The results from the program of the Committee on Missing Persons (CMP) in 2020 are very disappointing, mainly due to problems caused by the COVID-19 pandemic, the CMP’s Greek Cypriot member, Leonidas Pantelides told CNA, adding that “the aim is to intensify efforts, to recover lost ground, once conditions allow.”
According to data, published in the CMP website, in 2020 there have been 25 identifications and 10 individuals were exhumed, while the percentage of excavation sites with remains found stands at 11%. In 2019 there were 42 identifications, 71 in 2018, 117 in 2017 and 115 in 2016. In 2019, 29 individuals were exhumed, 11 in 2018, 39 in 2017 and 83 in 2016.
“2020 was definitely the worst year. We lost many working days. We lost 73 days due to the pandemic and around 25 working days due to weather conditions, 19 due to a heatwave and the rest because of rain” Pantelides told CNA.
He also said that after the “elections” in the Turkish-occupied areas the office of the CMP’s Turkish Cypriot member was not working in full swing, entering a transition period, as the incumbent, Gülden Plümer Küçük, and her aide were informed that their contract would not be renewed and no other member was immediately appointed. Recently, it was announced that Ηakkı Müftüzade was appointed as the new Turkish Cypriot member, as from January 1st, 2021.
At the moment, excavation teams and the identifications lab, staffed with bi-communal teams, are not able to work, Pantelides went on. People need to present negative COVID-19 tests every 72 hours in order to cross to the other side, meaning that the teams will be able to work for two days, he added and said that at this point, no work can be done, where bicommunal teams are required.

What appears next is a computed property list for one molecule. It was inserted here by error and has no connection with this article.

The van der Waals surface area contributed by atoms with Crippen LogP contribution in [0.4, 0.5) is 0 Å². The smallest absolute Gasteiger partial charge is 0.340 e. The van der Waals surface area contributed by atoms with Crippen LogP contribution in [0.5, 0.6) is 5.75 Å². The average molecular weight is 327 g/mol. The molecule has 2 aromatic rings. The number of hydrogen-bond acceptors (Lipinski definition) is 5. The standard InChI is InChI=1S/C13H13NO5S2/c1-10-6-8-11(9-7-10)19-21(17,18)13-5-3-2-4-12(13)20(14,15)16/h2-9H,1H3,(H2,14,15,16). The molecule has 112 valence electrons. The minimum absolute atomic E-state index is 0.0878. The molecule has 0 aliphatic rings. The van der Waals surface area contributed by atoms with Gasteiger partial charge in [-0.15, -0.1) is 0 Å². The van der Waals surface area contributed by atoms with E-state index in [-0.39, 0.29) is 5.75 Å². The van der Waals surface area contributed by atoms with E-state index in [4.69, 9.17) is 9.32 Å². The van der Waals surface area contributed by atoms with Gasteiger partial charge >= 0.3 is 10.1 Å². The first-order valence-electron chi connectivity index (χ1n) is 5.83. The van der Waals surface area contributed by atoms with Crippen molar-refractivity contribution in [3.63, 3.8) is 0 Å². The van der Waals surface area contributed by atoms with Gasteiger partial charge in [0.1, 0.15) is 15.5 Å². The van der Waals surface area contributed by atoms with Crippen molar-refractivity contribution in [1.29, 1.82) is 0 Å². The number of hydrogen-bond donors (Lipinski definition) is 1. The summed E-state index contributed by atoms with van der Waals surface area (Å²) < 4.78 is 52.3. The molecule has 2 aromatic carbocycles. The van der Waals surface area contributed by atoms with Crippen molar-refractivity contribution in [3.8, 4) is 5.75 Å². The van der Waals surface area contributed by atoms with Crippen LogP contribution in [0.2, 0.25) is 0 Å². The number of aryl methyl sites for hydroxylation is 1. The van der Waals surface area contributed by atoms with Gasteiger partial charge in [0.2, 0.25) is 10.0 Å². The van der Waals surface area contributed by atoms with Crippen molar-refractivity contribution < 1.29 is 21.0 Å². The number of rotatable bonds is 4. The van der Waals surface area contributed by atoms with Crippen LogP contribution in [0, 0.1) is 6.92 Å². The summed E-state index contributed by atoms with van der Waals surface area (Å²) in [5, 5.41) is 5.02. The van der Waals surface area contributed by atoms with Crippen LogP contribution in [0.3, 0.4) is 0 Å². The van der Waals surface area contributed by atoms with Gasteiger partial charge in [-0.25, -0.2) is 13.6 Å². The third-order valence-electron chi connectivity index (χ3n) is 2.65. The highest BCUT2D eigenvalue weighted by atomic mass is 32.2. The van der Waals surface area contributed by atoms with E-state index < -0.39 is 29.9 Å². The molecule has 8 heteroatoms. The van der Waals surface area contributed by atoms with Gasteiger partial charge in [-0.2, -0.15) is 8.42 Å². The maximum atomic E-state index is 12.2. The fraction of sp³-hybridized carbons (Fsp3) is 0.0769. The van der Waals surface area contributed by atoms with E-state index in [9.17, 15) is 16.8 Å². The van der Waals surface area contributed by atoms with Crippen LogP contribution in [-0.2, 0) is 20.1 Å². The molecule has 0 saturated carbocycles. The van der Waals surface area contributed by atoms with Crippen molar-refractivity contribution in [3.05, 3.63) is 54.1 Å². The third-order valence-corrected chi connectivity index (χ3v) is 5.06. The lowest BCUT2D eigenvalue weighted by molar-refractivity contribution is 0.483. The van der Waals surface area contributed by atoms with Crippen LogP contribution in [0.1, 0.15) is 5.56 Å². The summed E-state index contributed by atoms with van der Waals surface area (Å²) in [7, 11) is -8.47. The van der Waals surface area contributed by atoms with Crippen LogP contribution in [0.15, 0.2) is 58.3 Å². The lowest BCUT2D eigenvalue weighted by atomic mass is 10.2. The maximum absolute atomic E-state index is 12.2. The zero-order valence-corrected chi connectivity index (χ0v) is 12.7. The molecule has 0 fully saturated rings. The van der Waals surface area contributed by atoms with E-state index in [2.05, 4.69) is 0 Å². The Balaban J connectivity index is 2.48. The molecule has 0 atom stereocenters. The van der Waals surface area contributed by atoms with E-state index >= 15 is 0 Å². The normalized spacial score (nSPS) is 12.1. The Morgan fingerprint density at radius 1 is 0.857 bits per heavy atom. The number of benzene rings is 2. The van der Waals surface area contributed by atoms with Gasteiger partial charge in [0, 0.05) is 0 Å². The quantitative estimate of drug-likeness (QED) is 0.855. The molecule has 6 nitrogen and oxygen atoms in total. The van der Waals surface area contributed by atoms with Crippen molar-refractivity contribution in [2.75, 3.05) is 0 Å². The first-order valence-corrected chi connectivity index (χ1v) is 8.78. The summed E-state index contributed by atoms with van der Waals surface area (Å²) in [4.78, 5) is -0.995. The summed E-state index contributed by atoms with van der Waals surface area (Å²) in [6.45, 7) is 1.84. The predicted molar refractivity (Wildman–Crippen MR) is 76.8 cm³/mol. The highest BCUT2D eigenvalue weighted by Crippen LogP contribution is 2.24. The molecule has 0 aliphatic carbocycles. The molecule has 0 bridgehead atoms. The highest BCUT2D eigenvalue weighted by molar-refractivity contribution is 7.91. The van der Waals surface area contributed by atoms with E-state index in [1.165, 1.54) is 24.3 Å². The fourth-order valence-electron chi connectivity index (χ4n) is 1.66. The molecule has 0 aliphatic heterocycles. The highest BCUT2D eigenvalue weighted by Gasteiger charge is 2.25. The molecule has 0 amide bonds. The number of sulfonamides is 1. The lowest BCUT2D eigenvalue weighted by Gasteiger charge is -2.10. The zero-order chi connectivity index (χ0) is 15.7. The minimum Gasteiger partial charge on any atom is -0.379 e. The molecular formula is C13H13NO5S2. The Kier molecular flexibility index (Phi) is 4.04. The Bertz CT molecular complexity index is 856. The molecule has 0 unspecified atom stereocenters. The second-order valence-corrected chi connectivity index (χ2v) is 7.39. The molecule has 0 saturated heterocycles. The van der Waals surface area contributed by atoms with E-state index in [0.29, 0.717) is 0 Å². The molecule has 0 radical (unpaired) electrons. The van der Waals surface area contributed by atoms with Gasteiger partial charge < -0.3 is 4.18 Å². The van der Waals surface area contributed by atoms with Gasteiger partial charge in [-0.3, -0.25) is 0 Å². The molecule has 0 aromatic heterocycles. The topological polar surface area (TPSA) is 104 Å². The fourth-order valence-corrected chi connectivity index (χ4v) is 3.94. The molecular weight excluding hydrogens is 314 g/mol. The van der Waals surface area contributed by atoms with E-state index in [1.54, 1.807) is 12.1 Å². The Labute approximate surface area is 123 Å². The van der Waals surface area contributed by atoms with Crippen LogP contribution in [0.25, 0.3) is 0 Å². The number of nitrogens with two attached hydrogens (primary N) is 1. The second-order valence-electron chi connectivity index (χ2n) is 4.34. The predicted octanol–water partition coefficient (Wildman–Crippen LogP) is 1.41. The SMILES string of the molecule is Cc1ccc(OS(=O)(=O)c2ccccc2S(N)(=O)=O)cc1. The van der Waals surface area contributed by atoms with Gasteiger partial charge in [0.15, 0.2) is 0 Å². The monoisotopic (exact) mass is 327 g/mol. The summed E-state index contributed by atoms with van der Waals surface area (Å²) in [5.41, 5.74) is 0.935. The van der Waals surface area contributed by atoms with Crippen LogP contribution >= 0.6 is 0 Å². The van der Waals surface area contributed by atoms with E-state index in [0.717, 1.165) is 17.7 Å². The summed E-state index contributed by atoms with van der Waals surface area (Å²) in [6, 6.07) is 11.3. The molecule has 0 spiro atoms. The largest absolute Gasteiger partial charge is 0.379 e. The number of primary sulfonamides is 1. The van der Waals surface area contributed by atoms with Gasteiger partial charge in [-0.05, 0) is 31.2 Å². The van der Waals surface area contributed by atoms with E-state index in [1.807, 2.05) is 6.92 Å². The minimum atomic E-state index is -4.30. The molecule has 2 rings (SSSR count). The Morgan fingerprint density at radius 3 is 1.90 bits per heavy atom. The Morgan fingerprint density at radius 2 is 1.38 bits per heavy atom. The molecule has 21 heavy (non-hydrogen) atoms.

Presently, only work that does not require physical presence is being done, involving research on data and information, he added. He said moreover that there is only skeleton staff working in the office, on a rotating basis, and the rest of the staff is working from home.
“We have prepared quite a large number of cases that await excavation. We are talking about more than 100 cases that are part of the excavation program. We are waiting to see when we will be able to excavate. Research work was able to go forward during the first lockdown, from March to May, and a similar thing is also happening now” said the Greek Cypriot member.
Pantelides said that he crossed to the Turkish-occupied areas and met with the new Turkish Cypriot member, after the latter was appointed, and also held an online session, to discuss how to work and take stock of the situation.
Replying to a relevant question, Pantelides said that there is always a flow of information on missing persons, while three people continue to work on a permanent basis on UN archives and archives of various countries.
As for the remains of missing persons that may be buried in Famagusta, Pantelides said that the focus is on the Stavros cemetery, in the fenced-off area of Varosha, and said that they expressed interest to gain access for an on-site visit, accompanied by witnesses. He added that there are 17 cases of people, declared to be missing, in the fenced-off area.
As for COVID-19 cases among staff members, Pantelides said that there was a case in the research staff of the office of the Turkish Cypriot member and another one in the office of the Greek Cypriot member, working in excavations. All relevant protocols are being implemented, he concluded.
Cyprus has been divided since 1974, when Turkish troops invaded and occupied 37% of its territory. Since then, the fate of hundreds of people remains unknown.
A Committee on Missing Persons has been established, upon agreement between the leaders of the two communities, with the scope of exhuming, identifying and returning the remains of missing persons to their relatives.
The Turkish side illegally opened on October 8 part of the beach of the abandoned town of Famagusta, in violation to numerous UN resolutions.
Varosha, the fenced off section of the Turkish occupied town of Famagusta, is often described as a ‘ghost town’. UN Security Council resolution 550 (1984) considers any attempts to settle any part of Varosha by people other than its inhabitants as inadmissible and calls for the transfer of this area to the administration of the UN. UN Security Council resolution 789 (1992) also urges that with a view to the implementation of resolution 550 (1984), the area at present under the control of the United Nations Peace-keeping Force in Cyprus be extended to include Varosha.